Most of you have heard of the two cultures concept, articulated more than half a century ago by C. P. Snow. He was concerned about a growing divergence between the sciences and the humanities.
Here’s one quote from Snow that appears in the Wikepedia article:
I remember G. H. Hardy once remarking to me in mild puzzlement, some time in the 1930s, “Have you noticed how the word ‘intellectual’ is used nowadays? There seems to be a new definition which certainly doesn’t include Rutherford or Eddington or Dirac or Adrian or me? It does seem rather odd, don’t y’know.”
What Snow was talking about is a cultural divide among intellectuals. It’s an accurate observation, still relevant today, but in our humble opinion it misses an even larger point — there is a far greater cultural divide that Snow didn’t address.
As you have already guessed, we’re referring to what is revealed in numerous public opinion polls, for example this one from December 2010 by the Gallup Organization: Four in 10 Americans Believe in Strict Creationism. The title pretty much tells the tale, but this is their lead paragraph:
Four in 10 Americans, slightly fewer today than in years past, believe God created humans in their present form about 10,000 years ago. Thirty-eight percent believe God guided a process by which humans developed over millions of years from less advanced life forms, while 16%, up slightly from years past, believe humans developed over millions of years, without God’s involvement.
What we’re getting at is that before we consider the cultural divide of Snow’s intellectuals, which is a rather narrow concern as to whether Shakespearean scholars know anything about physics (and vice versa), we should be aware that there is a large number of people who live in utter isolation from anything that might be considered intellectual. Snow is talking about what we might call two “micro cultures” within academia, and we’re talking about two “macro cultures” in the population as a whole.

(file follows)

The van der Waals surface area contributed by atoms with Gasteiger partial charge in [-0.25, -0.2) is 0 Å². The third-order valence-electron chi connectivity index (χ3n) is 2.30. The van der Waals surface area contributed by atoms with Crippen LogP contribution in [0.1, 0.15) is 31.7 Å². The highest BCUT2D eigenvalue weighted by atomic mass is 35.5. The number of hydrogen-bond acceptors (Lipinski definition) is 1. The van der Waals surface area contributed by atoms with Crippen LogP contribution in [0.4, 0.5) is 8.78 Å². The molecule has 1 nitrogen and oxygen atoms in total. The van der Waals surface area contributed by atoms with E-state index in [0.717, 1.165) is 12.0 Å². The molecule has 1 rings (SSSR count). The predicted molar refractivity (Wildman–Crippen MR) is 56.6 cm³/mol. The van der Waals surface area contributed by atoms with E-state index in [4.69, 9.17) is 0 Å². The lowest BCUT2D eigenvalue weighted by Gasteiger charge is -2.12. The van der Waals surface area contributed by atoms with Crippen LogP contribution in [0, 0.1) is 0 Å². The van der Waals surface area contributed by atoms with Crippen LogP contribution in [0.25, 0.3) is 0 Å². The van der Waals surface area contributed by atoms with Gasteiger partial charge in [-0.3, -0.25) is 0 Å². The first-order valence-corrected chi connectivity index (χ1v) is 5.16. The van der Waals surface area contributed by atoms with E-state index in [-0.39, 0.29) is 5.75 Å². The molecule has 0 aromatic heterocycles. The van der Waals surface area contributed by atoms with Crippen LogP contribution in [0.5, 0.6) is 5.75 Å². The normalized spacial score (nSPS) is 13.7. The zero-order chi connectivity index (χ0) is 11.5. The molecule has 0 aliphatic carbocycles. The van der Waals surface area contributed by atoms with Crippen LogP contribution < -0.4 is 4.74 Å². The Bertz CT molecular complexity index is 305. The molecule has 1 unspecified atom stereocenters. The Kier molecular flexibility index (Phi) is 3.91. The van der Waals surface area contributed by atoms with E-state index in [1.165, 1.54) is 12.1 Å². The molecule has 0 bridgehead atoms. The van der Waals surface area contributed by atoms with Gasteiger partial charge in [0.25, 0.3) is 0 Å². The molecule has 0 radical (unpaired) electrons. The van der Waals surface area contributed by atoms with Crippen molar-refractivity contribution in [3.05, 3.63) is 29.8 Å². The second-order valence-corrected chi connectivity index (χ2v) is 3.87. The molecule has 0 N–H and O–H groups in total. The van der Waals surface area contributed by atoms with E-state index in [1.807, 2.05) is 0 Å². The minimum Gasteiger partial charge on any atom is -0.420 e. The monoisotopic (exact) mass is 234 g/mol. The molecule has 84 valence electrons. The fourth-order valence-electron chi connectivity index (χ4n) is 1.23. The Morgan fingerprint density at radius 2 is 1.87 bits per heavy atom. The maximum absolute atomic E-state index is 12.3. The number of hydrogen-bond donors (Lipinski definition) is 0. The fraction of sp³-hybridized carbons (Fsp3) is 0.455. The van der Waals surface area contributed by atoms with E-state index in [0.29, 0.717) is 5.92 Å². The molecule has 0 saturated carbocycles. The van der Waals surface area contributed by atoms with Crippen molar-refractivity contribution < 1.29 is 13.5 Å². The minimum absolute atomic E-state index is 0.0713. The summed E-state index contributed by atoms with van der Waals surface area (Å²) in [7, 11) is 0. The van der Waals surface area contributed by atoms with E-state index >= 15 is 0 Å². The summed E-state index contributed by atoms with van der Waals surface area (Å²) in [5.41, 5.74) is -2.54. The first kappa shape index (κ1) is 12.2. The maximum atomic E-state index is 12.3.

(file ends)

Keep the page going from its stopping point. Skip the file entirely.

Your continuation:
Creationism is probably the most common belief of non-intellectual people, and thus it can be used to characterize the entire group. They are not merely ignorant (which is excusable), they are fiercely anti-science, anti-reason, and ultimately anti-reality. Creationists are well-represented in both major political parties — 52% of them being Republican, and 34% Democrats. Perhaps the most disturbing datum in Gallup’s study is that among the 40% of Americans who are creationists, 37% were college graduates.
Ignoring an odd handful, creationist college graduates aren’t science majors, except for those who study the Babylonian version of biology at bible college. Our assumption is that most creationist graduates majored in sociology, political science, ethnic studies, postmodernism, feminist studies, community organizing, and other disciplines of similar value. We don’t really know. We do know, however, that merely graduating from college is no assurance that the graduate is educated — not in any meaningful sense. In other words, merely sending people to college doesn’t resolve the problem of the two macro cultures.
Outside of the faculty lounge, the existence of Snow’s two cultures is a trivial issue. The real issue — for our entire civilization — is the immense cultural chasm that exists out there in the rest of the population. Closing that gap is a vital challenge, and it’s not getting done with the educational system we have. We don’t know what the answer is, but the first step is recognizing that the problem exists.
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